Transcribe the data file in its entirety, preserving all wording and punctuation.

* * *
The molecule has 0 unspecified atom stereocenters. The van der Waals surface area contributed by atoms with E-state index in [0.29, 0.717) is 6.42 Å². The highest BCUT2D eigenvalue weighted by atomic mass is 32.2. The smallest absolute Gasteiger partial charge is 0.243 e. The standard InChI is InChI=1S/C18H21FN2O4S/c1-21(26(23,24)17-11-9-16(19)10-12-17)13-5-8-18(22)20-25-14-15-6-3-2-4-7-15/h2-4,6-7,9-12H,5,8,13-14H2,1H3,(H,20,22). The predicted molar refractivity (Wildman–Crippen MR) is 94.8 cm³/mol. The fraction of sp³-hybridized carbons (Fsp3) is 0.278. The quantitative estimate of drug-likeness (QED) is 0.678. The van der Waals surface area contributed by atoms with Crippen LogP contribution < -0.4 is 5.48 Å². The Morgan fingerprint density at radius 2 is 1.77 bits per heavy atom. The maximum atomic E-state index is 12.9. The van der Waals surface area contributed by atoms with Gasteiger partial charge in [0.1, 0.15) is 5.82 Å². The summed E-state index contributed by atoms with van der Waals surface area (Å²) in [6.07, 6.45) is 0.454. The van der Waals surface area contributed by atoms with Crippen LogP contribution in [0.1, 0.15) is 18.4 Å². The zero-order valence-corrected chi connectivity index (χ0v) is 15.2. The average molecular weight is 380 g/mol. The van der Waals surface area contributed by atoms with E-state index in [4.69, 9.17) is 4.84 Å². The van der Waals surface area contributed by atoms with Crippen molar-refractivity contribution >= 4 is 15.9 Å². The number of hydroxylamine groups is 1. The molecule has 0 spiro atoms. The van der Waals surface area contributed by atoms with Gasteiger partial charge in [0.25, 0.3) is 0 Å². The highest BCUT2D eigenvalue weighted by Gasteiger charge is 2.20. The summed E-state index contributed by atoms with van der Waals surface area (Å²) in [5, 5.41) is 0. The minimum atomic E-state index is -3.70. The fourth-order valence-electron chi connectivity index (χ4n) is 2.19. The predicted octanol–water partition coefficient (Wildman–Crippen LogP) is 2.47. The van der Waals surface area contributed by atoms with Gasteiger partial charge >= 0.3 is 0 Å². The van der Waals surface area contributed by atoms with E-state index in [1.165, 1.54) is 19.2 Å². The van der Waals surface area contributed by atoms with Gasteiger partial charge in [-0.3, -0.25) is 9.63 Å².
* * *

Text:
The molecule has 0 unspecified atom stereocenters. The van der Waals surface area contributed by atoms with E-state index in [0.29, 0.717) is 6.42 Å². The highest BCUT2D eigenvalue weighted by atomic mass is 32.2. The smallest absolute Gasteiger partial charge is 0.243 e. The standard InChI is InChI=1S/C18H21FN2O4S/c1-21(26(23,24)17-11-9-16(19)10-12-17)13-5-8-18(22)20-25-14-15-6-3-2-4-7-15/h2-4,6-7,9-12H,5,8,13-14H2,1H3,(H,20,22). The predicted molar refractivity (Wildman–Crippen MR) is 94.8 cm³/mol. The fraction of sp³-hybridized carbons (Fsp3) is 0.278. The quantitative estimate of drug-likeness (QED) is 0.678. The van der Waals surface area contributed by atoms with Crippen LogP contribution < -0.4 is 5.48 Å². The Morgan fingerprint density at radius 2 is 1.77 bits per heavy atom. The maximum atomic E-state index is 12.9. The van der Waals surface area contributed by atoms with Gasteiger partial charge in [0.1, 0.15) is 5.82 Å². The summed E-state index contributed by atoms with van der Waals surface area (Å²) in [6.07, 6.45) is 0.454. The van der Waals surface area contributed by atoms with Crippen LogP contribution in [0.1, 0.15) is 18.4 Å². The zero-order valence-corrected chi connectivity index (χ0v) is 15.2. The average molecular weight is 380 g/mol. The van der Waals surface area contributed by atoms with E-state index in [4.69, 9.17) is 4.84 Å². The van der Waals surface area contributed by atoms with Crippen molar-refractivity contribution >= 4 is 15.9 Å². The number of hydroxylamine groups is 1. The molecule has 0 spiro atoms. The van der Waals surface area contributed by atoms with Gasteiger partial charge in [0.25, 0.3) is 0 Å². The highest BCUT2D eigenvalue weighted by Gasteiger charge is 2.20. The summed E-state index contributed by atoms with van der Waals surface area (Å²) in [5, 5.41) is 0. The minimum atomic E-state index is -3.70. The fourth-order valence-electron chi connectivity index (χ4n) is 2.19. The predicted octanol–water partition coefficient (Wildman–Crippen LogP) is 2.47. The van der Waals surface area contributed by atoms with Gasteiger partial charge >= 0.3 is 0 Å². The van der Waals surface area contributed by atoms with E-state index in [1.165, 1.54) is 19.2 Å². The van der Waals surface area contributed by atoms with Gasteiger partial charge in [-0.3, -0.25) is 9.63 Å².